She added that addressing the issue and taking steps to rectify it is possible through action.

“Contribute to the training and retention of diverse provider, help patients understand the process for obtaining care, and continue learning about ways to treat diverse individuals and address structural issues, i.e., reimbursement (and) language,” she said.

“I think (the report) is an initial look at issues providers face and the impact this has on diverse communities. As we continue to collect data about the barriers and challenges these providers face, we can better provide solutions for care and reduce the stigma to seeking mental health care among diverse communities.”

2 Responses to Report highlights need for more diversity in health care system

  • May 19th, 2022 at 8:26 pm Paula posted:

    Yes I to agree about the severe crisis with the mental health myself have suffered from a pretty lenghtly psychology history but I’m sorry but my ideas may not matter but to me they do mywar with this sucks because every color race nationality should never be turned away I if not for any other reason simply is mentally ill people may not still be here on earth all becauseturned away when all they wanted was just help I know first hand I lost my 35year old daughter 2018while living at crossroads she was trying so long and hard but in the end because of drugs now like myself so so so very many parents loss their child where since COVID hit a lot more human beings with mental health try everywhere everything but please let’s all stop about your euthenics Mental Health. Help Now For all this illness is also a deadly killerHelpAll thankYou

    • June 21st, 2022 at 2:02 pm Effy posted:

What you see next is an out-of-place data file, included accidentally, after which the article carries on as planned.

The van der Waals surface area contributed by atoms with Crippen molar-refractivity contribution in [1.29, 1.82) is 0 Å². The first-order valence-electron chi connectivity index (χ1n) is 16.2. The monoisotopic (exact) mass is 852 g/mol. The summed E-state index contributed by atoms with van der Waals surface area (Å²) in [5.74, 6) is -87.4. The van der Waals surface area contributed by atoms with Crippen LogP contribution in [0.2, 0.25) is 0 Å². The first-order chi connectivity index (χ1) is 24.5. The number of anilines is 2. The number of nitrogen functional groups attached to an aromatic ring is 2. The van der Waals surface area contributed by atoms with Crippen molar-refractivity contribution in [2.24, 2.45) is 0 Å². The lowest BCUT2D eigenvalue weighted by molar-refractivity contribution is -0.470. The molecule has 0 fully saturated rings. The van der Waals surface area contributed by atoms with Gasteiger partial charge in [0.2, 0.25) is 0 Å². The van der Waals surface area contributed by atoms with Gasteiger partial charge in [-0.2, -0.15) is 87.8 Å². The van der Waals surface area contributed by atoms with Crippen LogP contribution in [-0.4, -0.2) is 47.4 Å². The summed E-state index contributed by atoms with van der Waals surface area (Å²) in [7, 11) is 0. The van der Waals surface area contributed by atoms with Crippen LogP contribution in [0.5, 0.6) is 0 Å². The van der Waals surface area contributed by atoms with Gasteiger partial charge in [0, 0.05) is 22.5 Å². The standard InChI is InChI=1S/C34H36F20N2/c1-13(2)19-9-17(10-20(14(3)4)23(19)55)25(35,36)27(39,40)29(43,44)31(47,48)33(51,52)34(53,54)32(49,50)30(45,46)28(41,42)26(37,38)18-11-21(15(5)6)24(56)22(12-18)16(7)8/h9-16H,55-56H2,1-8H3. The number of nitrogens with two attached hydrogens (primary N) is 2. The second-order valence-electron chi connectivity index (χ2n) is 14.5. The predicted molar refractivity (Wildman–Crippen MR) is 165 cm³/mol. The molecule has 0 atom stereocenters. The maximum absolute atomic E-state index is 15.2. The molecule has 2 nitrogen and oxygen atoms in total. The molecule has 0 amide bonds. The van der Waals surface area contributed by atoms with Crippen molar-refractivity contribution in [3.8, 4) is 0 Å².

I have to agree with Paula. I have completed the 46 hour training in my his to become Certified Peer Recovery Speciaist. The next step is to complete a 500 hour internship. But – as I have unfortunately learned, if you are white – you most certainty will be overlooked if there are other non-white applicants. It matters not my extensive background in the fields of mental health & substance use disorder, my previous jobs where my skills of listening to clients with compassion (regardless of race or ethnicity or sexual orientation) were recognized as valuable assets, or my previous background experience managing a mental health disorder & recovery from substance abuse. I understand the need of the clients who prefer to work with someone who “looks” like them, to feel more confortable, but the color of one’s skin does not translate into their competence or non-competence as professionals in the mental health field. I know African American clients who prefer a white professional who has the same background experience as them, who can relate to growing up feeling stigmatized due to their family’s poverty staus, who can relate to the dysfunctional family dynamics as they’ve experienced. So, please stop the discrimination of those folks like myself who want to be in the mental health field. Not all white people come from “priviledged” backgrounds just like not all African Americans have grown up in poverty & experienced discrimination. We are all of one race: the human race. As far as ethnicity in the feld, again – it depends on what the client prefers, however – excluding “caucasians” of an assumed “European background that became white colonists who settled America” is absurd. I am of mixed decent – daughter of poor immigrants who nearly died coming to this country to seek a better life, and have a dominant Scottish ancestry – which has its own unique cultural aspects. How come Scottish is not an option to check off in a list of etnicities? Again, no one is talking about the systemic racial & ethnic bias of “white” people in the mental health field. Lastly, let’s address sexual orientation, which should have nothing to do with evaluating the competence of mental heath professionals. I happen to be in the unpopular category of being a heterosexual woman. Using words like “cis-gender” is offensive & divisive. I am also a mother, not a “birthing person”. Those who use these definitions are as offensive to me & other woman like me as “gay” is to those who are homosexual. I have no judgement whether you are of a different “race”, “ethnicity” or “sexual oriemtation”. All I care about in becoming a professional in the mental health field is how to best serve you, while at the same time, being respected regardless of my “race”, “ethnicity” , or “sexual orientation” . If a client prefers to be identified by certain words like “non-binary”, or introduce their “pronouns” ( as ‘her/she ” or “he/him” , etc.) I will happily comply to make them feel comfortable, however I should not be expected to use those terms to identify myself because it is offensive to me. THAT needs to be addressed and respected. Unfortunately the “equity, inclusion, diversity” (E.I.D) movement in the mental health field fails to recognize how dangerously bias & divisive it is in implementing these concepts to all. But, unfortunately – money & funding trumps all & favors its inherit bias & discrimination of white, heterosexual professionals – who see the deeper, damaging aspects of E.I.D. And who not only want to expand their knowledge of ALL clients backgrounds, but want to be respected of their backgrounds as well. But, of course, that does not fit the popular narrative. “Unity” is a concept now lost in the E.I.D. word salad for the above reasons. And with the present high demand of those needing mental health assistance – it is no wonder why their is a shortage of mental health professionals. It is not only due to unfair insurance reimbursements for mental health workers, it has more to do with the silent ostracization of “white, heterosexual” professionals. The Mental Health organizations would be best served by recognizing this if we are to move forward in removing its own discriminatory practices, which it apparently fails to see.